Poland: In terms of treatment, there are four things that can be used Paxlovid; remdesivir; which is administered intravenously; one monoclonal — we only have one monoclonal now that we can use to treat because the variants have outwitted it; and, then a third antiviral, Molnupiravir.

Paxlovid is the one that you most hear about. There's difficulties in accessing it. I think we should make it easier. It's generally for people who are moderately to severely immunocompromised or people 65 and older who have a positive test and are at high risk of complications.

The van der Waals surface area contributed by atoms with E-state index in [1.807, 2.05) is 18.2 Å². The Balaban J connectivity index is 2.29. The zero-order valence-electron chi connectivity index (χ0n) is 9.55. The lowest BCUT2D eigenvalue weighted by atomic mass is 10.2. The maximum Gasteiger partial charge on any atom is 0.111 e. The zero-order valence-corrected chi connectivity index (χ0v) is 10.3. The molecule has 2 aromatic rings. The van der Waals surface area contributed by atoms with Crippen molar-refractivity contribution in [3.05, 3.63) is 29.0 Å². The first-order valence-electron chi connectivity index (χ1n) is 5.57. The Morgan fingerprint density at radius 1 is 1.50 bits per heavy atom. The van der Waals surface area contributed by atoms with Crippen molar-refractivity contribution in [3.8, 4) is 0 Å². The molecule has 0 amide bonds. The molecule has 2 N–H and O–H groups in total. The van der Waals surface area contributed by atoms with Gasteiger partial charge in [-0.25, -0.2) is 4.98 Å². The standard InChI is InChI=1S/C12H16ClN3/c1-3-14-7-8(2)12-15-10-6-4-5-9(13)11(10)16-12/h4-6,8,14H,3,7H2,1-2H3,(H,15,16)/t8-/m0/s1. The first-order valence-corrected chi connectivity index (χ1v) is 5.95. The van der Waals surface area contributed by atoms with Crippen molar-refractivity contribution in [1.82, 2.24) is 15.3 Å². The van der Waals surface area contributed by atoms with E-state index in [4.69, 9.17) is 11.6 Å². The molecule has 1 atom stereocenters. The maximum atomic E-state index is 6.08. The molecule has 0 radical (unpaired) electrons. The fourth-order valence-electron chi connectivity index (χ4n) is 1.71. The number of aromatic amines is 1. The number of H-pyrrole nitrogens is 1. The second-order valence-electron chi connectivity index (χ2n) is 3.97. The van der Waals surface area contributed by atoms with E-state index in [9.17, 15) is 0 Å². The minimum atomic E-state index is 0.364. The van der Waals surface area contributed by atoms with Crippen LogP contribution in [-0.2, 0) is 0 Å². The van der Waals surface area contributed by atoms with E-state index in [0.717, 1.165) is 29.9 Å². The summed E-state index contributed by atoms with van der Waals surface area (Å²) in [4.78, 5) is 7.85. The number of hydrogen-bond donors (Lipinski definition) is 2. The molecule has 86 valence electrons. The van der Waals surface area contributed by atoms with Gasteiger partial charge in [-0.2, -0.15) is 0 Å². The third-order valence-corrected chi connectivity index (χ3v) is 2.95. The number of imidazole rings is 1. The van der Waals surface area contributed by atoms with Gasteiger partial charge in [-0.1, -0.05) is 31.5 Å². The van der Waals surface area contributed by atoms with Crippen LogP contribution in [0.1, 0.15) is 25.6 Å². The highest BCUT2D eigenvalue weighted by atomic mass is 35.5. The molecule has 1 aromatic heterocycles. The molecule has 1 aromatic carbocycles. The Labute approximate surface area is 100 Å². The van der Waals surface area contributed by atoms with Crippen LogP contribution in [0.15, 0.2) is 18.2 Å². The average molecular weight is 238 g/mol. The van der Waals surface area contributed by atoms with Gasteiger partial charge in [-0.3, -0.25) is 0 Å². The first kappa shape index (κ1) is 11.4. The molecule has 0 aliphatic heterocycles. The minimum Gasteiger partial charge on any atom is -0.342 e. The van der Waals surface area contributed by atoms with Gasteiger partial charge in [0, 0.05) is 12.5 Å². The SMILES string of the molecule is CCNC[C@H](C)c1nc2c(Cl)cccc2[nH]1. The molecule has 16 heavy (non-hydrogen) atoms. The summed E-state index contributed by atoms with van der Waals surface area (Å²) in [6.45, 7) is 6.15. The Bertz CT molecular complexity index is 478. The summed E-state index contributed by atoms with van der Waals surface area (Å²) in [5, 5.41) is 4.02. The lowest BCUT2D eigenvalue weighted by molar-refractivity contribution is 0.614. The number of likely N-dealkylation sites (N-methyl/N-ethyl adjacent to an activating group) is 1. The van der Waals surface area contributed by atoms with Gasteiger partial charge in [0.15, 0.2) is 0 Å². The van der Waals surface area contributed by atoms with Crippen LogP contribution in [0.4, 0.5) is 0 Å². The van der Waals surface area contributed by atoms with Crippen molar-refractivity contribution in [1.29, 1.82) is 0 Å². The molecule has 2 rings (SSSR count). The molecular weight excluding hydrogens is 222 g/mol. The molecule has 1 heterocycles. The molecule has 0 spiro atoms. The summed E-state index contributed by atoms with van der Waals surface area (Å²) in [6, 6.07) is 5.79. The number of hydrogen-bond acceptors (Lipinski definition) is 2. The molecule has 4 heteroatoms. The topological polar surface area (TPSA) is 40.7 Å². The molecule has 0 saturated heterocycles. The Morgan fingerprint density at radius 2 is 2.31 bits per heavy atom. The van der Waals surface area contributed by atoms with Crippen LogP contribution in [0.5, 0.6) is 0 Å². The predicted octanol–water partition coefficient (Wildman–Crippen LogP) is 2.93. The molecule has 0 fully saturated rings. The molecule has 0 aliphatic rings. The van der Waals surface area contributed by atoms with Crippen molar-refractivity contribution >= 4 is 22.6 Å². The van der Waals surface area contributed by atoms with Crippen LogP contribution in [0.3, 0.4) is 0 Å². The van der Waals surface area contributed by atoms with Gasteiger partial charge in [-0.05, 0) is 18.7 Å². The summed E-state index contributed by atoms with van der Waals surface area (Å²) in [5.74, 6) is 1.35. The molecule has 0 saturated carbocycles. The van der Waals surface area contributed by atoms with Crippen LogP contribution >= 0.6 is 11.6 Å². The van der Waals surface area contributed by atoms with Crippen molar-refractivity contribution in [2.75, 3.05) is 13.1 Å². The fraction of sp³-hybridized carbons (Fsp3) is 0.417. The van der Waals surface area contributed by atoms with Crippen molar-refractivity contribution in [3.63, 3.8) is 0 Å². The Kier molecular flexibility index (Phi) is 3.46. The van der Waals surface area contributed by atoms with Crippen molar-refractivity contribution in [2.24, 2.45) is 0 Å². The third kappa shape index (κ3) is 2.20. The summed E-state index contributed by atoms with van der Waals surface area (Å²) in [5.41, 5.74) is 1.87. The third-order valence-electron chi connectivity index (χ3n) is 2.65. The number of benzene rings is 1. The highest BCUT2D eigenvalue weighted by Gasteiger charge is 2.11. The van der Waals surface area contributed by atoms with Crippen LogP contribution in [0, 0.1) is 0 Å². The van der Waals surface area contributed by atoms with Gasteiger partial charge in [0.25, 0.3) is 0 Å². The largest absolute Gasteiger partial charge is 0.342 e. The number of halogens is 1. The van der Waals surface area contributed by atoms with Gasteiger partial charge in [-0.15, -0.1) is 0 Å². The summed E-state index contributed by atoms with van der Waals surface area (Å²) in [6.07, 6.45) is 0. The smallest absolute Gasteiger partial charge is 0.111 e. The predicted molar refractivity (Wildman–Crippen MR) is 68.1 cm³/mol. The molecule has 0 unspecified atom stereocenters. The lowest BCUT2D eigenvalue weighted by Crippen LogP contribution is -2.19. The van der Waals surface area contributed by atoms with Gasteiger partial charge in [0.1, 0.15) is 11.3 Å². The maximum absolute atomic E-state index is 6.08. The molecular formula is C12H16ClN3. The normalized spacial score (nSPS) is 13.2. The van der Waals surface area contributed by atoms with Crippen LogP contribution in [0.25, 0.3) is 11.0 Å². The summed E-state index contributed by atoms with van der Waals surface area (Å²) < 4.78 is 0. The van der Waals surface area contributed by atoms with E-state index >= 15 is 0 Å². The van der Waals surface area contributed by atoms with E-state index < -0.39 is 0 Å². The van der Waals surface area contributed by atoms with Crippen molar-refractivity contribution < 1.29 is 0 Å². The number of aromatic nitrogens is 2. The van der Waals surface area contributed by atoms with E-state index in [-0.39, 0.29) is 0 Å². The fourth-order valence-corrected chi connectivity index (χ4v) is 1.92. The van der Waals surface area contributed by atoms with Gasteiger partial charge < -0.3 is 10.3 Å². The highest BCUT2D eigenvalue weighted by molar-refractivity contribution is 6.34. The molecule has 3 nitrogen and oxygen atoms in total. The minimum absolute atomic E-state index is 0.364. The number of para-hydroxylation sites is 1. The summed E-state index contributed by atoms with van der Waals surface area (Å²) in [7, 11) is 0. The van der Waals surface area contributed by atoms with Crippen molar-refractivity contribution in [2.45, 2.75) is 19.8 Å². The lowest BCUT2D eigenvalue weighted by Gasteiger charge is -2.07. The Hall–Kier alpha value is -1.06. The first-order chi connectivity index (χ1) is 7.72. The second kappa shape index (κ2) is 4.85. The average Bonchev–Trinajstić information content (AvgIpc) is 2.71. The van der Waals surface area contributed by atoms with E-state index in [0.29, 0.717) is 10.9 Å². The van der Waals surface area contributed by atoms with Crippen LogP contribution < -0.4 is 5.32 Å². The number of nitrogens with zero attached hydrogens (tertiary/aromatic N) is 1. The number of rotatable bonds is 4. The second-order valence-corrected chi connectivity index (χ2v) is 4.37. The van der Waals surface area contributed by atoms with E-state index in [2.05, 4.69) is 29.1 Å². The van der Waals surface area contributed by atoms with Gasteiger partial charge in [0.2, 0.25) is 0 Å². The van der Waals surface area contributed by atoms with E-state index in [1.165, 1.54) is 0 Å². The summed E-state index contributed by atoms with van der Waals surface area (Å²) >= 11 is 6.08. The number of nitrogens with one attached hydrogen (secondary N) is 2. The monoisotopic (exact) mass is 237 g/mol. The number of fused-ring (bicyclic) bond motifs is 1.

You have to take it for five days. There's beginning to be some concern of so-called Paxlovid rebound, which means we may have to treat people longer than the normal five days. And the one difficulty with it that is there are a large number of medications, herbs and supplements, that you cannot be taking while you take Paxlovid. What's the value of it: about an 89 percent efficacy in preventing death and severe disease.